Curt Siodmak’s script is best during those scenes with Ankers or Rains. The overuse of the gypsies is questionable as is the wasted supporting cast. The film’s filled with characters–Universal apparently needed roles for Ralph Bellamy, Warren William and Patric Knowles–and it doesn’t have room for them. While Bellamy’s got a great, unintentionally absurd line, the film never–after mentioning it–discusses he and Chaney being childhood friends. William’s a superfluous doctor and Knowles should form a third side in a love triangle (for Ankers’s affection) but strangely does not.

There are a lot of ideas in The Wolf Man, but few of them are explored. Even the ending is strangely undercooked. The film stops rather than ends, but as it’s more in the hands of non-characters Bellamy and William, there’s really nothing else it can do.

Waggner’s got a gimmick he uses–blocking some of the frame with a lamp base or a tree–and, though it gets obvious, he uses it to great effect occasionally. The sight of Rains striking the unknown, even though the music is too bombastic, is haunting.

I was going to end there, but realized I haven’t really lauded Chaney enough. From his first moment on film, there’s nothing he can’t do here–and the script asks for a lot. He’s got to have all that turmoil in the middle and the end, but the beginning requires him to be completely different. Chaney does it all–and those silent-but-for-music scenes, as he discovers his feet getting furry or the wolf tracks in his bedroom, are amazing. He’s under-appreciated.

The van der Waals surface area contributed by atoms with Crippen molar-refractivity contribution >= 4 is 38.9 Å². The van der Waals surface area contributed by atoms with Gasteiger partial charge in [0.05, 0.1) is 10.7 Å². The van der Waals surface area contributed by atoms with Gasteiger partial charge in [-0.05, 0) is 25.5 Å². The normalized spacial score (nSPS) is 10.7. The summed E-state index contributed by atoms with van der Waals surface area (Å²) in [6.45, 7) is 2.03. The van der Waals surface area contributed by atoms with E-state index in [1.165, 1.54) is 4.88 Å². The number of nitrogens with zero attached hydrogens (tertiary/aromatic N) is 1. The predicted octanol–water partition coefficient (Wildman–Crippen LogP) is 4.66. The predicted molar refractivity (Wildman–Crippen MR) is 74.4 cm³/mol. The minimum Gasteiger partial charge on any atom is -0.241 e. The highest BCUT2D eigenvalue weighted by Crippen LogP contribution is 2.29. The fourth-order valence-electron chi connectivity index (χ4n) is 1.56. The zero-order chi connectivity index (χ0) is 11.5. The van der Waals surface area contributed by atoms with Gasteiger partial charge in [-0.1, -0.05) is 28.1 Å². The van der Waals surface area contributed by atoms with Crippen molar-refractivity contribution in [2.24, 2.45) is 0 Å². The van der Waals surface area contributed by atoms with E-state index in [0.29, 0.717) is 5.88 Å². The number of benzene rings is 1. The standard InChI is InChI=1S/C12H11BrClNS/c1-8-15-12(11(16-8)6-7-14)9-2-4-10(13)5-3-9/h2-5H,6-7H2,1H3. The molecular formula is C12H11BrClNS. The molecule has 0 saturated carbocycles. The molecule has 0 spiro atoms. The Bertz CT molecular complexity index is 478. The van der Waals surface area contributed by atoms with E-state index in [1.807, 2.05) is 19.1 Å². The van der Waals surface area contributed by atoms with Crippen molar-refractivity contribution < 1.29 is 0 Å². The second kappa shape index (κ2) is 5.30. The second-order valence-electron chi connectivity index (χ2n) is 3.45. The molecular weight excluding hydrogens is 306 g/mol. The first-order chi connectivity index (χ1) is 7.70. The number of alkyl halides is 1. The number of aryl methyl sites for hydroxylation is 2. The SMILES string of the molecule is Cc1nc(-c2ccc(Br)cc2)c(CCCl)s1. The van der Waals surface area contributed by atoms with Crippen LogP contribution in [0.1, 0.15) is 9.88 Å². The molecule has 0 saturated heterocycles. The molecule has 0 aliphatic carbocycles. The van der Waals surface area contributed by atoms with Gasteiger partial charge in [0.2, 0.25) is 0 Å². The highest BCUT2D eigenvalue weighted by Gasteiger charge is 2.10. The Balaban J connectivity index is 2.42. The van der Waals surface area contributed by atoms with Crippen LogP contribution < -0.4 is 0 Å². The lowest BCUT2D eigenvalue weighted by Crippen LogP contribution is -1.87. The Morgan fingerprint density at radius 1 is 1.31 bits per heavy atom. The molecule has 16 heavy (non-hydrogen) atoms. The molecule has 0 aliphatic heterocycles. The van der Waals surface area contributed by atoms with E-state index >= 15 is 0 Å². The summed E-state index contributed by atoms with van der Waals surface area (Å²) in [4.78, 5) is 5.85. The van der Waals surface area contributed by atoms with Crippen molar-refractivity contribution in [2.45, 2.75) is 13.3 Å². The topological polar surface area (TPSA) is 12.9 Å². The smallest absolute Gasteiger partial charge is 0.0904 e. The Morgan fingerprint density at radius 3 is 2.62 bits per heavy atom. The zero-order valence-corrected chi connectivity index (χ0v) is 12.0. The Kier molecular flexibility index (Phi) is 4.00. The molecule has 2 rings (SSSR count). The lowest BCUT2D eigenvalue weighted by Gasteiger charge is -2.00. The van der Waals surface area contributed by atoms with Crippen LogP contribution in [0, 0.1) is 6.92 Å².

3/4★★★

CREDITS

Produced and directed by George Waggner; written by Curt Siodmak; director of photography, Joseph A. Valentine; edited by Ted J. Kent; released by Universal Pictures.

Starring Claude Rains (Sir John Talbot), Warren William (Dr. Lloyd), Ralph Bellamy (Col. Montford), Patric Knowles (Frank Andrews), Bela Lugosi (Bela), Maria Ouspenskaya (Maleva), Evelyn Ankers (Gwen Conliffe), J.M. Kerrigan (Charles Conliffe), Fay Helm (Jenny Williams), Forrester Harvey (Twiddle) and Lon Chaney Jr. (The Wolf Man).